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Nankai Rapi:t train. Photo by 日根野 (CC BY-SA 4.0)

Nankai’s premier airport service is called the rap:t (pronounced ra-PEET). The trains have a very unique, streamlined/steampunk-ish look. Inside you have a choice of standard seats and slightly wider super seats. Unlike JR’s Haruka, all seats on the rap:t require a reservation. Trains leave every 30 minutes or so, and the fastest trains reach the Namba terminal in around 39 minutes. The fare between Kansai Airport and Namba, Shin-Imamiya and Tengachaya stations is the same: 1430 yen for regular seats and 1640 yen for super seats. It’s possible to purchase rap:t tickets in advance on the Nankai Railway website for a discount of 300 yen; you would then bring the voucher to one of the rap:t train stations and exchange it for an actual ticket.

Running more frequently (around 4 trains per hour) is Nankai’s commuter service, the Airport Express. The fare between Kansai Airport and Namba, Shin-Imamiya and Tengachaya stations is only 920 yen for the commuter trains.

As mentioned, the Nankai Railway offers connections to major train lines, so even though it stops short at Namba you can easily travel to other areas. Nankai sells a plethora of discount tickets that can be used to reach other parts of the Kansai and Hyogo regions:

Yokoso! Osaka Ticket: 1500 yen (online purchase). Sold only to foreigners, this includes a one-way trip on the rap:t from Kansai Airport, plus a one-day unlimited Osaka Subway/Bus pass.

Kyoto Access Ticket: 1230 yen. This ticket includes a one-way trip on regular Nankai trains from Kansai Airport to Tengachaya, and then a one-way trip from Tengachaya to Kyoto using the Sakaisuji subway line and Hankyu Railway. You can ride the Nankai rap:t train for an additional charge.

Nara Access Ticket: 1230 yen. This ticket includes a one-way trip on regular Nankai trains from Kansai Airport to Namba, and then a one-way trip from Namba to Nara using the Kintetsu Railway. You can ride the Nankai rap:t train and the Kintetsu limited express for an additional charge.

Kobe Access Ticket: 1130 yen. This ticket includes a one-way trip on regular Nankai trains from Kansai Airport to Namba, and then a one-way trip from Namba any station on the Hanshin Railway; you can travel as far as Kobe-Sannomiya and Motomachi, and apparently, you can also head towards Umeda (near JR Osaka Station) by changing trains at Amagasaki, which would still save you about 150 yen. You can ride the Nankai rap:t train for an additional charge.

Other useful passes are described on the Nankai website. One of the more useful tickets to get around the entire region is the Kansai Thru Pass, which gives you unlimited travel on private railways and many local buses in an vast area. Tickets are 4300 yen for 2 days or 5300 yen for 3 days, and you do not need to use the pass on consecutive days.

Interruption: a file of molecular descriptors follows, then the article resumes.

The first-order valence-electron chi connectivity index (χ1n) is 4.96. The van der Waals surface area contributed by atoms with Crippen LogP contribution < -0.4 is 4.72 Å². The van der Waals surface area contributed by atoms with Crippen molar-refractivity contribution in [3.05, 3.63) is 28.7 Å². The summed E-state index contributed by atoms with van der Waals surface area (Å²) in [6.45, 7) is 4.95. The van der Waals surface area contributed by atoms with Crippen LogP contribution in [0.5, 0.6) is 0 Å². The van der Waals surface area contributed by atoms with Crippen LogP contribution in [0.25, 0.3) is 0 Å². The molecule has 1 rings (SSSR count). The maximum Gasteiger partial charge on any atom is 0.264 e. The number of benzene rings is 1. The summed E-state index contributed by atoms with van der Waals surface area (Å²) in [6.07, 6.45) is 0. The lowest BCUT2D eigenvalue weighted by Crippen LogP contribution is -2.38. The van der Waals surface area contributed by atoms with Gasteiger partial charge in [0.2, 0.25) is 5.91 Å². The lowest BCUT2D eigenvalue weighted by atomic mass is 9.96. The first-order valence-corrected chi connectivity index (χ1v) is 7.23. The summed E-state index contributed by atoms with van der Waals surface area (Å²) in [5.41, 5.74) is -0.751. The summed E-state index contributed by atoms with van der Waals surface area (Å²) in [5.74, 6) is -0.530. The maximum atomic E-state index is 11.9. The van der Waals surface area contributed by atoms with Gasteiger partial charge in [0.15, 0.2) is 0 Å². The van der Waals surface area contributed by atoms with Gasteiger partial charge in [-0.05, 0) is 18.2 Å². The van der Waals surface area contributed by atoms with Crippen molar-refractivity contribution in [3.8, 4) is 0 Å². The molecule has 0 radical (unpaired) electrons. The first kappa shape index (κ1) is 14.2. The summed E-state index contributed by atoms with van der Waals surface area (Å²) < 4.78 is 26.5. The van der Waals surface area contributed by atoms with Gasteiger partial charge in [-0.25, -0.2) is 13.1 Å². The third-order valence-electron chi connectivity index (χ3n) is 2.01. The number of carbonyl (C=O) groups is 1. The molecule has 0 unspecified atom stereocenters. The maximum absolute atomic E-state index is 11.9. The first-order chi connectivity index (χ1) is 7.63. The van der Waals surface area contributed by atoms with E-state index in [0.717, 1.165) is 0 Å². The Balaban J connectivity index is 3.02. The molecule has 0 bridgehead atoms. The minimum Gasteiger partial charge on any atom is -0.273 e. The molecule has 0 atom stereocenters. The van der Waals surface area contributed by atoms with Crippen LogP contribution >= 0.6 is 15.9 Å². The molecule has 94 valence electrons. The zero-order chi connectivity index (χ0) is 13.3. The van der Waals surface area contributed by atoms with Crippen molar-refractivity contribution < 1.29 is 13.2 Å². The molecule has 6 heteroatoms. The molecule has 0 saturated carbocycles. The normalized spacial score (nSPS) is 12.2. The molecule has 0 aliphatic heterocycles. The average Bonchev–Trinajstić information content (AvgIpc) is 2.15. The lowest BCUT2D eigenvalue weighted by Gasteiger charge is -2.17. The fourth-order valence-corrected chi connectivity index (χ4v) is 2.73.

Buses

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Kansai’s Airport Limousine Buses are blue and white in color. Photo by KishujiRapid (CC BY-SA 4.0)

Highway Buses in and out of Kansai Airport are managed by Kansai Airport Transportation Enterprise. As mentioned in previous articles, they are convenient if you have lots of luggage and you don’t want to use baggage forwarding, or if you want to go to specific hotels. The only drawback is the potential for traffic.

Many buses go to Osaka’s dedicated terminal for airport buses, the Osaka City Air Terminal or OCAT in Namba, which offers access to Namba station. Buses leave every 20 minutes and are timetabled at 50 minutes between Terminal 1 and OCAT. The fare is 1100 yen one way, or 1900 yen round-trip.

Buses run every 20 minutes or so to the Sheraton Miyako Hotel Osaka, located next to Kintetsu Uehommachi station. Buses between Terminal 1 and the Sheraton take 55 minutes and cost 1550 yen one way or 2800 yen round-trip.

There are also buses that operate every 15-20 minutes to the Hotel New Hankyu and Herbis Osaka, adjacent to JR Osaka station. Buses between Terminal 1 and Hotel New Hankyu are timetabled at one hour, at a cost of 1550 yen one way or 2760 yen round-trip. Evening buses from the airport stop at more hotels in that area.

There are 1-2 direct buses every hour to Universal Studios Japan (70 minutes, 1550 yen one way or 2700 yen round-trip).

If you are connecting to a domestic flight at Itami Airport, there are regular buses that go there as well (75 minutes, 1950 yen one way or 3500 yen round-trip).